Ovarian Cancer

Family history and genetics

Cancer is very common: about one in two people born after 1960 in the UK will be diagnosed with some form of cancer during their lifetime (Cancer Research UK 2016). Many people have a relative who has had some sort of cancer, but only breast cancer, and more rarely bowel cancer, have any known links with ovarian cancer. Some ovarian cancers are caused by an inherited faulty gene (called BRCA1 or BRCA2), which can also cause breast cancer. Research has shown that 20% of women with high-grade serous ovarian cancer (HGSOC) carry a BRCA gene mutation* Even fewer are associated with a gene (called HNPCC) that causes bowel cancer and cancer of the endometrium (the lining of the womb).

Several women we talked to knew that one or more of their relatives had had either breast or ovarian cancer, although others pointed out that it was sometimes hard to know if relatives had had gynaecological cancers, since it had not been openly discussed in the past.

Some doctors had mentioned the possibility of a genetic link and some women were convinced that it was the cause of their cancer. Women tended to discuss with family members the possibility of a genetic cause of their cancer because of the implications for close female relatives. Relatives' responses were important influences on women's decisions as to whether or not to have a genetic test. Some found that their relatives (especially younger people) did not want to discuss genetic testing.

Most women with ovarian cancer who have a significant family history of ovarian and or breast cancer will have access to genetic testing in the NHS. Several women we talked to had been tested for the faulty genes and were awaiting the results. One woman could not get a test on the NHS and had it done privately.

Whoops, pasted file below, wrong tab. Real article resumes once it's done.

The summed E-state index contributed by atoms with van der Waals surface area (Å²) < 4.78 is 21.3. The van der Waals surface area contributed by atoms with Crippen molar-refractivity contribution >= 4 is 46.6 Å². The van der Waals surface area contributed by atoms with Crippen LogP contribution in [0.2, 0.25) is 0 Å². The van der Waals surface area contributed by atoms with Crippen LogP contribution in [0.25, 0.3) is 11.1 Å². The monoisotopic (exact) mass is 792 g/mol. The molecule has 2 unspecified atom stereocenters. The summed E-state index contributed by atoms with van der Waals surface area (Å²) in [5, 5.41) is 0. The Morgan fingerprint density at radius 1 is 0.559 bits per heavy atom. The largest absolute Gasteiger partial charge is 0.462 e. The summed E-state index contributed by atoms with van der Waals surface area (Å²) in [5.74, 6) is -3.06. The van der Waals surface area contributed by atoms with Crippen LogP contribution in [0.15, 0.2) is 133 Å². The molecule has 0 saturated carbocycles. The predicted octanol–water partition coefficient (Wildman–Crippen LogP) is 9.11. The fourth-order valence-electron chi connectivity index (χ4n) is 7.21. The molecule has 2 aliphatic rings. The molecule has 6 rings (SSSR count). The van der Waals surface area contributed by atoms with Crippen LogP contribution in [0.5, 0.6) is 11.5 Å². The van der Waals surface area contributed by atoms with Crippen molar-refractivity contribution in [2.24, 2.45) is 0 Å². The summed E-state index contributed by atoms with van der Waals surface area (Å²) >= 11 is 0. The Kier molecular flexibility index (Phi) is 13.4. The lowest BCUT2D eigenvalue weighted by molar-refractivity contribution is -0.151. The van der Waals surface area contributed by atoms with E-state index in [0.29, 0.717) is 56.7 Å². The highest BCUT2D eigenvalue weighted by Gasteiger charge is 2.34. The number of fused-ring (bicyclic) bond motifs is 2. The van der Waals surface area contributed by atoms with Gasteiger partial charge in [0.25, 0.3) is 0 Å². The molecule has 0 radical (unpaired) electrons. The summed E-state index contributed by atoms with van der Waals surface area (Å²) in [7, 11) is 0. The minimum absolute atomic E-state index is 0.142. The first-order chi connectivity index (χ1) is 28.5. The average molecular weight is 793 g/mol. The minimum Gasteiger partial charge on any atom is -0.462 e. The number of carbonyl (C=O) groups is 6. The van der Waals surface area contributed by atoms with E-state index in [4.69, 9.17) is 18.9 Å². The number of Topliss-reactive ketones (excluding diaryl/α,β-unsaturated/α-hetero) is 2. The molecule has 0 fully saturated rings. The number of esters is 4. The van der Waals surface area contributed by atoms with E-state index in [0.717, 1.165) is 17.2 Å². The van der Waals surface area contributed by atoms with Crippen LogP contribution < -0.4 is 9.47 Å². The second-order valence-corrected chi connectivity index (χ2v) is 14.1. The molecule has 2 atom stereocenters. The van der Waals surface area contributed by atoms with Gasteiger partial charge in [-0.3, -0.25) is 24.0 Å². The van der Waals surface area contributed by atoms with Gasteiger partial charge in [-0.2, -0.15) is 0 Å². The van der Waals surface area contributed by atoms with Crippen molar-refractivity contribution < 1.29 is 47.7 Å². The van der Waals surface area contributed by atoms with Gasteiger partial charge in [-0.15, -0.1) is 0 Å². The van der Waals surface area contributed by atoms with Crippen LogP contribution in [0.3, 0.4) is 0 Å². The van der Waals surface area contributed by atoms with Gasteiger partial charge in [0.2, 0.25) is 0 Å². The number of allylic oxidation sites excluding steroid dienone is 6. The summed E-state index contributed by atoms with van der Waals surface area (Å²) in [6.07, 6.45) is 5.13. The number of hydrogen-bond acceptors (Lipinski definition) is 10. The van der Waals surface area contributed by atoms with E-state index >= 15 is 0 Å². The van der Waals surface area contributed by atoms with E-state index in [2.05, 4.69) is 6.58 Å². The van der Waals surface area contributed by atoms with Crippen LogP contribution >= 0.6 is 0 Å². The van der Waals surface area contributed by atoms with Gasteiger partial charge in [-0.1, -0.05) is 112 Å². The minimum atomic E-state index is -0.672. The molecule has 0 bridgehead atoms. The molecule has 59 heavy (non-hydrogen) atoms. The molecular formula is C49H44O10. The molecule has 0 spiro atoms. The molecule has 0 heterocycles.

Some women were being screened for breast cancer as a result of their genetic consultations, and some of their relatives were also being screened for breast and ovarian cancer. One woman's sister was found to have an early form of breast cancer as a result of being screened, and then other female relatives were also screened. Another felt guilty that her daughters needed screening for breast and ovarian cancer, after already being screened for bowel cancer because of a family history.

Two women we talked to had been found to have one of the faulty genes, so their sisters and children were being tested. Both felt that finding out they had a faulty gene would benefit future family members. One woman's son refused a genetic test, although his sister and brother were tested and found clear. The other woman's sisters were being tested for the genes and screened for cancer. The offer of an operation to remove her breasts in order to reduce her risk of developing breast cancer had upset her.

A couple of women worried about the implications of having a genetic test. One thought that knowing they had the gene might be frightening. Another thought having it in their medical records might cause difficulties in the future, for example with insurance.

Women suggested some potential benefits for family members who chose to have a genetic test. For example the person would be likely to identify the disease at an earlier, more treatable stage because they could watch their health more closely and be screened earlier in life. One woman explained that her daughter might choose to have her own children in her 20's rather than later. Also women who learnt they were at high risk could choose to have their breast or ovaries removed before any disease developed, perhaps once they completed their family. A woman who had kept her ovaries after hysterectomy said she would advise her daughter against doing that.

*J Clin Oncol 33, 2015 (suppl; abstr e16532) 

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Last reviewed June 2016.
Last updated June 2016.


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